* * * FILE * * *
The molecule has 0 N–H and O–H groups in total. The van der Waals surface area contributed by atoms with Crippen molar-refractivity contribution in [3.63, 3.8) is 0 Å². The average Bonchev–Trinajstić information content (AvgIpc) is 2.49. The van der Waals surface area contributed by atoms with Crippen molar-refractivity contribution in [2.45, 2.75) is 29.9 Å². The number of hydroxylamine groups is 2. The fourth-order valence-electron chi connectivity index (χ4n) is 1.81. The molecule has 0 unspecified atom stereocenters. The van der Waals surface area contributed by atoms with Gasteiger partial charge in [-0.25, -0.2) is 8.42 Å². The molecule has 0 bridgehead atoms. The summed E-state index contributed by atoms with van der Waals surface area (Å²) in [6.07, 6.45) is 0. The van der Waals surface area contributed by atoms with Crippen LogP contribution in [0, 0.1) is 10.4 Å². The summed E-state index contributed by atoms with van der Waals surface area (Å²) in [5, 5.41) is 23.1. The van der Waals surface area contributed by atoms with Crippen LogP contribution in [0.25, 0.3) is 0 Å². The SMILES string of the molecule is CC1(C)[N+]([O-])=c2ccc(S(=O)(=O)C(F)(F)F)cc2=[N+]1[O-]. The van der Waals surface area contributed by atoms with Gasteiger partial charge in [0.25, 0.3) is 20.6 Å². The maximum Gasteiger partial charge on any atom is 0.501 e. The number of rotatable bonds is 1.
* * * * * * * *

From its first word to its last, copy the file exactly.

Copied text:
The molecule has 0 N–H and O–H groups in total. The van der Waals surface area contributed by atoms with Crippen molar-refractivity contribution in [3.63, 3.8) is 0 Å². The average Bonchev–Trinajstić information content (AvgIpc) is 2.49. The van der Waals surface area contributed by atoms with Crippen molar-refractivity contribution in [2.45, 2.75) is 29.9 Å². The number of hydroxylamine groups is 2. The fourth-order valence-electron chi connectivity index (χ4n) is 1.81. The molecule has 0 unspecified atom stereocenters. The van der Waals surface area contributed by atoms with Gasteiger partial charge in [-0.25, -0.2) is 8.42 Å². The molecule has 0 bridgehead atoms. The summed E-state index contributed by atoms with van der Waals surface area (Å²) in [6.07, 6.45) is 0. The van der Waals surface area contributed by atoms with Crippen LogP contribution in [0, 0.1) is 10.4 Å². The summed E-state index contributed by atoms with van der Waals surface area (Å²) in [5, 5.41) is 23.1. The van der Waals surface area contributed by atoms with Crippen LogP contribution in [0.25, 0.3) is 0 Å². The SMILES string of the molecule is CC1(C)[N+]([O-])=c2ccc(S(=O)(=O)C(F)(F)F)cc2=[N+]1[O-]. The van der Waals surface area contributed by atoms with Gasteiger partial charge in [0.25, 0.3) is 20.6 Å². The maximum Gasteiger partial charge on any atom is 0.501 e. The number of rotatable bonds is 1.